A deviated septum occurs when the septum (the wall between your nostrils) is off center. Crooked bone or cartilage causes a deviated septum. People can be born with a deviated septum or it might bend as they grow. An injury can also cause a deviated septum, like a broken nose.
Because symptoms can be very minor, many people do not even know that they have a deviated septum. With others, a deviated symptom can impact their daily life.
Some people do not have any difficulties because of a deviated septum; therefore, no symptoms are noticed.
It is very common for the nasal septum – the bone and cartilage separating the nostrils – to move from the exact center of the nose; in fact, almost 80% of people have some deviation, and most are completely unaware of it and will never need treatment. Severe deviation of the septum, however, can cause a variety of unpleasant symptoms, including pain, frequent sinus infections, severe nosebleeds, difficulty breathing, and at least partial loss of smell.
The vast majority of deviated septums are caused by impact trauma to the nose, i.e. blows to the face. Deviation can also be caused by disorders affecting connective tissue, such as Marfan’s syndome and Ehlers-Danlos syndrome, or it can be the result of a birth defect if the nose is compressed during childbirth. In some cases, deviation occurs during fetal development and is already present before birth.
The severity of a deviated septum can change over time; individuals with previously negligible deviations sometimes find that nasal swelling caused by normal allergies or illnesses can significantly worsen their symptoms.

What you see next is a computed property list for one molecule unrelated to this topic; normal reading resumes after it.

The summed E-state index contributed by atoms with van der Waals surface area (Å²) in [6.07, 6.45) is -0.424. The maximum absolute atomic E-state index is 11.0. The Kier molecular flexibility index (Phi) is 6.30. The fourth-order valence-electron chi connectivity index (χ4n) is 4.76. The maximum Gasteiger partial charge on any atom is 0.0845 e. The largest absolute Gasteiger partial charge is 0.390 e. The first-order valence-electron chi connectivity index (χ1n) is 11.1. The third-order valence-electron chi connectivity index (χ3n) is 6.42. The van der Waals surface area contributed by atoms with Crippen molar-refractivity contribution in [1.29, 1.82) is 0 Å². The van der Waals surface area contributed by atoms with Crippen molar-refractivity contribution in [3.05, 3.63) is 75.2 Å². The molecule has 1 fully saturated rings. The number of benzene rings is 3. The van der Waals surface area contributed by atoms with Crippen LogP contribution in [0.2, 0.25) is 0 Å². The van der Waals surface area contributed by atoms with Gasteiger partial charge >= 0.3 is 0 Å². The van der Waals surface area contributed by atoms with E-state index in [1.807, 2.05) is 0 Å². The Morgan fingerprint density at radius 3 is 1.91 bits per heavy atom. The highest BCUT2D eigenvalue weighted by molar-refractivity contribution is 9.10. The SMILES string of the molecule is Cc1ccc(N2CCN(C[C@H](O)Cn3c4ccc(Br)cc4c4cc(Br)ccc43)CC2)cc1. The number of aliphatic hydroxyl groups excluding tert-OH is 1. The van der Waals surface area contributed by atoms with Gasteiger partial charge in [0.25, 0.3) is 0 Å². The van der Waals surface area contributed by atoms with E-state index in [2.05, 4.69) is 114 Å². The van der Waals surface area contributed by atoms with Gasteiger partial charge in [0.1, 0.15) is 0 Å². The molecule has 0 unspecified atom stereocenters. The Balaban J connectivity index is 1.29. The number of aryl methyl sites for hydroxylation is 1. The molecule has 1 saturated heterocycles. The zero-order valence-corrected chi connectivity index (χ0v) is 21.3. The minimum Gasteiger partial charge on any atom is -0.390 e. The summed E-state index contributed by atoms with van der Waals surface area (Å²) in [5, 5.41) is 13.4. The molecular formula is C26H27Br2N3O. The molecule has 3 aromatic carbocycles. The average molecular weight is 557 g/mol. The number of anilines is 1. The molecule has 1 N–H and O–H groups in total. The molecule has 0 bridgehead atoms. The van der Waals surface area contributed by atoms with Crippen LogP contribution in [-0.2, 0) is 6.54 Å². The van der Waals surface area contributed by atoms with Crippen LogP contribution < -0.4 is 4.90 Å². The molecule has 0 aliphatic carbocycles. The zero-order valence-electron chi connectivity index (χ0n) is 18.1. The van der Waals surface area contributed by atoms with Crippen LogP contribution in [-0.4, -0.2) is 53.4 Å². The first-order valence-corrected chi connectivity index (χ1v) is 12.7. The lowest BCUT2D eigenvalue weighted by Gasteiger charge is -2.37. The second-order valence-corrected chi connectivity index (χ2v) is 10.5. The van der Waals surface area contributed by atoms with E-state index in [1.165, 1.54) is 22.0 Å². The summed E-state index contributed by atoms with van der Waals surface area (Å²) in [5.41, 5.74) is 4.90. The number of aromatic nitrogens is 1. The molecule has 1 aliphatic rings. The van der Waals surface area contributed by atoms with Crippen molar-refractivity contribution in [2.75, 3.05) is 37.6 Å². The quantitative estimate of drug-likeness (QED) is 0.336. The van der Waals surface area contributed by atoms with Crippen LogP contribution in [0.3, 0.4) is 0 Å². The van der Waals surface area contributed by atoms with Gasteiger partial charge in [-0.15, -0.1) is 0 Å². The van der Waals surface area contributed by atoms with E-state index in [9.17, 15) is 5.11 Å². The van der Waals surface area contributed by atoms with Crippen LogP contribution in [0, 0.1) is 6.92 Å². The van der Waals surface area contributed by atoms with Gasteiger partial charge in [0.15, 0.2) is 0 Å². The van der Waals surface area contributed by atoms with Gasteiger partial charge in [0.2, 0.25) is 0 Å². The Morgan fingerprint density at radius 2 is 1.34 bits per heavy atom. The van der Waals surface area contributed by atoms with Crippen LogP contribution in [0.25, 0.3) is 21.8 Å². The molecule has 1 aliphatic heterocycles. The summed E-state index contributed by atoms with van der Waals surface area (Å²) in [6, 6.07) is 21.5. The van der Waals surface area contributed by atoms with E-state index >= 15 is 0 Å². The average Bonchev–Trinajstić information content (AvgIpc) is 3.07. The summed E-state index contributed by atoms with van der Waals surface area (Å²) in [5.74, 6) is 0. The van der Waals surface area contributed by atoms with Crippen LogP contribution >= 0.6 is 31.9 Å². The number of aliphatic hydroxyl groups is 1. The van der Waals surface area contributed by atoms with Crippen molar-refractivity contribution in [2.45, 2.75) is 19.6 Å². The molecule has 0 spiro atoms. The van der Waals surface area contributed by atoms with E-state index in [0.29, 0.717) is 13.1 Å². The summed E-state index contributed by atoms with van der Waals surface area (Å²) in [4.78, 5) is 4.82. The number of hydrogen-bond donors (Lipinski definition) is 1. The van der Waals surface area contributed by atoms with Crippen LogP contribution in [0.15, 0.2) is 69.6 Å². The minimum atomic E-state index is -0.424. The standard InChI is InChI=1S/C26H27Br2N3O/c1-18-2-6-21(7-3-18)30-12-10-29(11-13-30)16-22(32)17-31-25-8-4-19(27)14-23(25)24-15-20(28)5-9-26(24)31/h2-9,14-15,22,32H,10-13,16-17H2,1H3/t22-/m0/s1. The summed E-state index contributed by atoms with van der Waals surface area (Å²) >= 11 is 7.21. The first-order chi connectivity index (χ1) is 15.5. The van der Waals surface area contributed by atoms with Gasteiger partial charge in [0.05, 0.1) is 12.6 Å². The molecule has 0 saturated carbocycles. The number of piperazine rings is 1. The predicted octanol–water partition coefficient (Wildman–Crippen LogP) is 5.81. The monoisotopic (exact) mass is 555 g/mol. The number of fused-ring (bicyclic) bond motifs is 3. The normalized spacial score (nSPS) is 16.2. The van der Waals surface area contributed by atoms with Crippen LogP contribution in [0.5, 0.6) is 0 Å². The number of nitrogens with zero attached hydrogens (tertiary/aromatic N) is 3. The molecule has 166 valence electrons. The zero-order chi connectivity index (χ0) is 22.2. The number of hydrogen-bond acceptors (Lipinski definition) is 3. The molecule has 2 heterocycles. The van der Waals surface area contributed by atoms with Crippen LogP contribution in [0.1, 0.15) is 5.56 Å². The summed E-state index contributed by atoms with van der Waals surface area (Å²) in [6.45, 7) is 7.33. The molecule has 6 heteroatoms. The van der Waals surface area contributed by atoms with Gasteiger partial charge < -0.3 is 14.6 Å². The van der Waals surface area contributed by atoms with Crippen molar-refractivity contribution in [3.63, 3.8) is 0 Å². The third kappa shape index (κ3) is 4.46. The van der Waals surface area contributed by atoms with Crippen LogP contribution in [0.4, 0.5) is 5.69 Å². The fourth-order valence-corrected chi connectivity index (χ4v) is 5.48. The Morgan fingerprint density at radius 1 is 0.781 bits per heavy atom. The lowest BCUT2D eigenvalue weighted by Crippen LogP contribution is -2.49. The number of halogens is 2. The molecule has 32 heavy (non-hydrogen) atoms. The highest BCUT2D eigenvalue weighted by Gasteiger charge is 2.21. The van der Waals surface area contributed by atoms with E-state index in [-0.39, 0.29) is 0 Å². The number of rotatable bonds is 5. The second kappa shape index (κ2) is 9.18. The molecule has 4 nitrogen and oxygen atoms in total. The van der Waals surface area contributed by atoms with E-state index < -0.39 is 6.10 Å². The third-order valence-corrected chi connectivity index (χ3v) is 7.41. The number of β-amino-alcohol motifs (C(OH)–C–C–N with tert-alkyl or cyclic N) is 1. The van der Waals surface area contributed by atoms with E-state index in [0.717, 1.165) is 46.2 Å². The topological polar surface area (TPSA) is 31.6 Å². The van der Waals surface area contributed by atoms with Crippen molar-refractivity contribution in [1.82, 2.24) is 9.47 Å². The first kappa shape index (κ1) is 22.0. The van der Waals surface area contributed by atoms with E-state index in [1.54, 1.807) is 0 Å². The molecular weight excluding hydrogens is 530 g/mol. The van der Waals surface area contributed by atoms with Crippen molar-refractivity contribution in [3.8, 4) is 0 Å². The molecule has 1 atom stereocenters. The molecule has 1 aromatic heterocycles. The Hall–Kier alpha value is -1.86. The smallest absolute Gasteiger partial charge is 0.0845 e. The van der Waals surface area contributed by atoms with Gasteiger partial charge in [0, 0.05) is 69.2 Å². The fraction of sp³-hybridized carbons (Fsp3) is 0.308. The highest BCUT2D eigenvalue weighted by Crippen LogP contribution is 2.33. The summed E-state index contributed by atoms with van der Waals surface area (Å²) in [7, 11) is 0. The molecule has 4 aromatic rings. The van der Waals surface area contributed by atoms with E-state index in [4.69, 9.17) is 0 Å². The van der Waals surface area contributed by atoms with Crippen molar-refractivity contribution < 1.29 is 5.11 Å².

Many people with a deviated septum do not require treatment. For others who are affected by the symptoms regularly, treatment of the symptoms may be suggested.
Taking antihistamines, decongestants and nasal sprays if their symptoms are stuffy nose or postnasal drip.
If symptoms are severe and include sleep apnea or snoring, surgery may be suggested. Septoplasty is a surgery that repairs the deviated septum. It can also be called septal reconstruction or submucous resection of the septum.
Since most deviated septums are the result of strikes to the nose, prevention is mostly a matter of avoiding these. Auto accidents are a common cause of impact trauma, particularly among drivers and passengers who neglect to wear seat belts. Athletes who participate in contact sports are also at greater risk for nose injuries, and should thus always be mindful of their equipment and technique.
Preventing deviated septum in patients suffering from connective tissue disorders is difficult; management of these conditions is usually more concerned with cardiovascular and joint issues, and problems are typically tended to only after they arise.
Deviated septums occurring during prenatal development or childbirth are essentially impossible to avoid, assuming proper care is taken during the pregnancy and delivery.